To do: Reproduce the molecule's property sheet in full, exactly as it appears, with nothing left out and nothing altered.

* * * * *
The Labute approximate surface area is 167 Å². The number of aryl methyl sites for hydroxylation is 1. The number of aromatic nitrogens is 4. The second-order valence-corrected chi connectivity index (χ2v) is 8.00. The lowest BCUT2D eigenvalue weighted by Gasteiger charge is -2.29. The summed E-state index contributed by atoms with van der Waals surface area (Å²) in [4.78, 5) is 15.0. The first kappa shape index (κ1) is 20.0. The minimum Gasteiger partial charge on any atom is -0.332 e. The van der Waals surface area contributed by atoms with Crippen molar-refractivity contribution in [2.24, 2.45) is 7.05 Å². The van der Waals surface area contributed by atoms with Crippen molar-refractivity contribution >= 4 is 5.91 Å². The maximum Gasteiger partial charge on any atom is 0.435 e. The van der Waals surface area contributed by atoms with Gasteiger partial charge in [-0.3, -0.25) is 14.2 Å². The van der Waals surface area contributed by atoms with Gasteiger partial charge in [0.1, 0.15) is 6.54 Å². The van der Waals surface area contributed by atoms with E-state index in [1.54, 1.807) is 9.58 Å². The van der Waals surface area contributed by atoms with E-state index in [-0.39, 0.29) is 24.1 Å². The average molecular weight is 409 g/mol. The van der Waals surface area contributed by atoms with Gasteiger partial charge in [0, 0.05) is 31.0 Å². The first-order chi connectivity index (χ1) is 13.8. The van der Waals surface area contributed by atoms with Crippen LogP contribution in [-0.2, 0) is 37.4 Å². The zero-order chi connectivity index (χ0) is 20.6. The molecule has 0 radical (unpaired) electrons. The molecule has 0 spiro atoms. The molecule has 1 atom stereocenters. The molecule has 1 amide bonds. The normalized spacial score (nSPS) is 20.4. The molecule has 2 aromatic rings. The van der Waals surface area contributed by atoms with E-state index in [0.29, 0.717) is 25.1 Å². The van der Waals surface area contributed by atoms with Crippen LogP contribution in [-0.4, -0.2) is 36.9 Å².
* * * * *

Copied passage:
The Labute approximate surface area is 167 Å². The number of aryl methyl sites for hydroxylation is 1. The number of aromatic nitrogens is 4. The second-order valence-corrected chi connectivity index (χ2v) is 8.00. The lowest BCUT2D eigenvalue weighted by Gasteiger charge is -2.29. The summed E-state index contributed by atoms with van der Waals surface area (Å²) in [4.78, 5) is 15.0. The first kappa shape index (κ1) is 20.0. The minimum Gasteiger partial charge on any atom is -0.332 e. The van der Waals surface area contributed by atoms with Crippen molar-refractivity contribution in [2.24, 2.45) is 7.05 Å². The van der Waals surface area contributed by atoms with Crippen molar-refractivity contribution >= 4 is 5.91 Å². The maximum Gasteiger partial charge on any atom is 0.435 e. The van der Waals surface area contributed by atoms with Gasteiger partial charge in [-0.3, -0.25) is 14.2 Å². The van der Waals surface area contributed by atoms with Gasteiger partial charge in [0.1, 0.15) is 6.54 Å². The van der Waals surface area contributed by atoms with E-state index in [1.54, 1.807) is 9.58 Å². The van der Waals surface area contributed by atoms with E-state index in [-0.39, 0.29) is 24.1 Å². The average molecular weight is 409 g/mol. The van der Waals surface area contributed by atoms with Gasteiger partial charge in [0, 0.05) is 31.0 Å². The first-order chi connectivity index (χ1) is 13.8. The van der Waals surface area contributed by atoms with Crippen LogP contribution in [-0.2, 0) is 37.4 Å². The zero-order chi connectivity index (χ0) is 20.6. The molecule has 0 radical (unpaired) electrons. The molecule has 0 spiro atoms. The molecule has 1 atom stereocenters. The molecule has 1 amide bonds. The normalized spacial score (nSPS) is 20.4. The molecule has 2 aromatic rings. The van der Waals surface area contributed by atoms with E-state index in [0.29, 0.717) is 25.1 Å². The van der Waals surface area contributed by atoms with Crippen LogP contribution in [-0.4, -0.2) is 36.9 Å².